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Immigration Experience

By Kassandra Lenters 90 minutes
Grades 4-6
Social Sciences
  • Programming
  • Data
  • Technology and Society
Tools & Languages

Key Coding Concepts

  • Algorithms
  • Events
  • Sequences


Migration is the movement from one country or region to another.

Emigration is when you leave your own country.  

Immigration is when someone moves to live in a new country.

Learners create an animation in Scratch to tell their family’s immigration story.

Q: What is migration? What are different kinds of migration?

Define migration, emigration, and immigration (see terminology for definitions).

Today’s Project: We are creating an animation in Scratch to tell our family’s immigration story.

*Keep in mind, that some immigration stories might be traumatic or difficult stories to tell, especially for newcomers who have fled unsafe living conditions. If this might be the case, give learners the option to tell their own story, or to research the story of someone else (e.g. historical figure).

Code Along

  1. Open up a new Scratch project at and click on “create” (top, left corner).
  2. Point out the main elements: Stage, Sprites, and Scripts. Demonstrate how to drag and connect blocks.
  3. Give learners a few minutes to click on blocks and explore.
  4. Go through 1-2 challenges with the group, where learners are tasked with trying to make something happen in Scratch. For example, “Try to make Scratch move” or “Try to make Scratch say something when the space key is pressed” (See the Code-Along Challenges doc ( for more examples and solutions)

Give learners 2-3 minutes to explore example “Immigration Experience” projects in Scratch. (Go to > Search for “Immigration experiences”)

Open one of the examples and click “See Inside.” Work together to break down the project. For our animations, we will need:

  1. A sprite or main character
  2. Multiple backgrounds for our story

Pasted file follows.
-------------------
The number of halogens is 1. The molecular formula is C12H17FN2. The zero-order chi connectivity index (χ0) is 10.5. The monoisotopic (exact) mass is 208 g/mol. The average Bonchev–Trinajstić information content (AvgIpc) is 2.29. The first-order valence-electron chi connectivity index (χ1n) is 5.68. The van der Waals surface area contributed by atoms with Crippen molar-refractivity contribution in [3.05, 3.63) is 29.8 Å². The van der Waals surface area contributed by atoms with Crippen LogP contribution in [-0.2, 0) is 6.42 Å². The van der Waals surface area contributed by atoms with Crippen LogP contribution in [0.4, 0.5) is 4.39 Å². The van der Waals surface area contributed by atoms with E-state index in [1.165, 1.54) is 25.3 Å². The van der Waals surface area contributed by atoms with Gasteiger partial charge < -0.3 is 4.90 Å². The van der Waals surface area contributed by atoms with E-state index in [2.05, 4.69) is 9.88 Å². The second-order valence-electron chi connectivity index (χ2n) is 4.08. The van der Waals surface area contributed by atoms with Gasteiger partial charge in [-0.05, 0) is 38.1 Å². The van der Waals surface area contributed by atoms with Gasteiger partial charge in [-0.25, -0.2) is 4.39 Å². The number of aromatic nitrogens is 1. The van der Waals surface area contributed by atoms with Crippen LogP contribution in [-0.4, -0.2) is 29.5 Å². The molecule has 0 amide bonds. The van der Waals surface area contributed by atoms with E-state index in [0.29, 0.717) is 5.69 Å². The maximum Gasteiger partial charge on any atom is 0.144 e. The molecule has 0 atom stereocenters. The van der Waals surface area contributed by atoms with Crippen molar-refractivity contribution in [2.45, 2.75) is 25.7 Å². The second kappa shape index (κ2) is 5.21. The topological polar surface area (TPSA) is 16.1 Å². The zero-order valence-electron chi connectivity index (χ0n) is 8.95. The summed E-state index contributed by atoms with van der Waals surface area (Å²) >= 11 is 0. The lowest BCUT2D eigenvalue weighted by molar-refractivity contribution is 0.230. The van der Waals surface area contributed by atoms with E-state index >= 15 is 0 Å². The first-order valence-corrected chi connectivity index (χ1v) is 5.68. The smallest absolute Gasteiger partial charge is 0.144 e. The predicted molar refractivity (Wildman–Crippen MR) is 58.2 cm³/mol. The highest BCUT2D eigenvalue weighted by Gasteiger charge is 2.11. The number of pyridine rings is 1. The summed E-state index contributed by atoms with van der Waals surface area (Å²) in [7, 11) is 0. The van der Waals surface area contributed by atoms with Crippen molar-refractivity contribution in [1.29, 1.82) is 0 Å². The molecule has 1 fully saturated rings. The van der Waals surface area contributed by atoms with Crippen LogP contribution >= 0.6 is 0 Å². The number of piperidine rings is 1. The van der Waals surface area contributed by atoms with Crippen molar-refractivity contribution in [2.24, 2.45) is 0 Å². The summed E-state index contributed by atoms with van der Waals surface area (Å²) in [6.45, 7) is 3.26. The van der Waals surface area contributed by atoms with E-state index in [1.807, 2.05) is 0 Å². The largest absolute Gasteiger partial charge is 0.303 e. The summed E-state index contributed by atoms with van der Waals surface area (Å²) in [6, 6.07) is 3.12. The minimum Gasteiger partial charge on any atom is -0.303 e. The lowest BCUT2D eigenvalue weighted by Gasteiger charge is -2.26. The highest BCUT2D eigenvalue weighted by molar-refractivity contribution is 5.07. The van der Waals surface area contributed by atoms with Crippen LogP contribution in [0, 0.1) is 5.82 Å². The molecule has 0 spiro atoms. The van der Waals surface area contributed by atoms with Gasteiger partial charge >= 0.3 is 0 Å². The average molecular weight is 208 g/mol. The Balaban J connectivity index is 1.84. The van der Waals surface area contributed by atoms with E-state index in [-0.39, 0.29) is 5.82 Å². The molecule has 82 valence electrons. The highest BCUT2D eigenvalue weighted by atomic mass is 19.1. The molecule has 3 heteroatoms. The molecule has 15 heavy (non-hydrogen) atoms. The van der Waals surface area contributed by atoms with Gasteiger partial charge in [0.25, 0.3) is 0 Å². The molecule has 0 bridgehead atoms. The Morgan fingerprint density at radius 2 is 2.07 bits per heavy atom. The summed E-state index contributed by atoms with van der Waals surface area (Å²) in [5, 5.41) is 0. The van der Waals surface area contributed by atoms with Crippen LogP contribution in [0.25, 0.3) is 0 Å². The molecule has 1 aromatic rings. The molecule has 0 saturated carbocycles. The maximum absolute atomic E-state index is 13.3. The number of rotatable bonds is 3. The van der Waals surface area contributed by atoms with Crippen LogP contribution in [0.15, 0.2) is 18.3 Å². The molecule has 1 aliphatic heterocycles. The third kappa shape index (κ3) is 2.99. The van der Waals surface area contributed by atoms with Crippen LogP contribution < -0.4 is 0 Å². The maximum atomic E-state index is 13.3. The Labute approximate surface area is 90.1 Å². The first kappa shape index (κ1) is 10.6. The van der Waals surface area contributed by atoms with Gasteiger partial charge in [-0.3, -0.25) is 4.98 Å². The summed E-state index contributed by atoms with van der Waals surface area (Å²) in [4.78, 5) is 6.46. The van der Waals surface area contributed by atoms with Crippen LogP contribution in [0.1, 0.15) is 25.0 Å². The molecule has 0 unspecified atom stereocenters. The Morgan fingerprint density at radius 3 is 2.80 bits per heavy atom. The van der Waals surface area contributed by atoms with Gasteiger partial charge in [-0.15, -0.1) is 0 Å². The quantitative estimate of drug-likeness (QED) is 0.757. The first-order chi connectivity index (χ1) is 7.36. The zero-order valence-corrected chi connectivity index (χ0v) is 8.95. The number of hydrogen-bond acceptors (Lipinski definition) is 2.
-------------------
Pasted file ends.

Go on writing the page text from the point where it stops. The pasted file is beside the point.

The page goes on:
3. An event to start the story (e.g. when the green flag is clicked)
  4. “Switch Backdrop” scripts to change the background images
  5. “Say” scripts to tell our story

Co-create success criteria with the class, based off of the example projects. Consider:

  • How many backgrounds or scene changes should we have?
  • How many “say” blocks or sentences are in the example projects? How long should our stories be?
  • What would make the difference between an ‘okay’ project and an outstanding one?

Work Session
Provide time for learners to create their immigration stories.

If time, have learners present their projects and share their immigration stories with the class.

Use the co-created success criteria to create a rubric for assessment.

Consider creating a Scratch Teacher Account and class for learners to submit their projects.

Request an account here:

Learn more about teacher accounts here:

Challenge learners to also record their voice and narrate their story.

Talk about reasons why someone might move to another country, including refugees fleeing a crisis in their home country.

Discuss how we might make newcomers feel more welcome in Canada, and work in groups to brainstorm and share solutions.

Migration, Immigration, Heritage and identity, Changing family and community traditions, Natural resources and sustainability, Development of communities in Canada, Responses to global issues, Immigration policies

Example Scratch projects for “Immigration Experiences”:

Examples of Canadian immigrants article:

Scratch ED Teacher Accounts:

Australia photo by Catarina Sousa from

Teach lessons that are tied to your existing curriculum!


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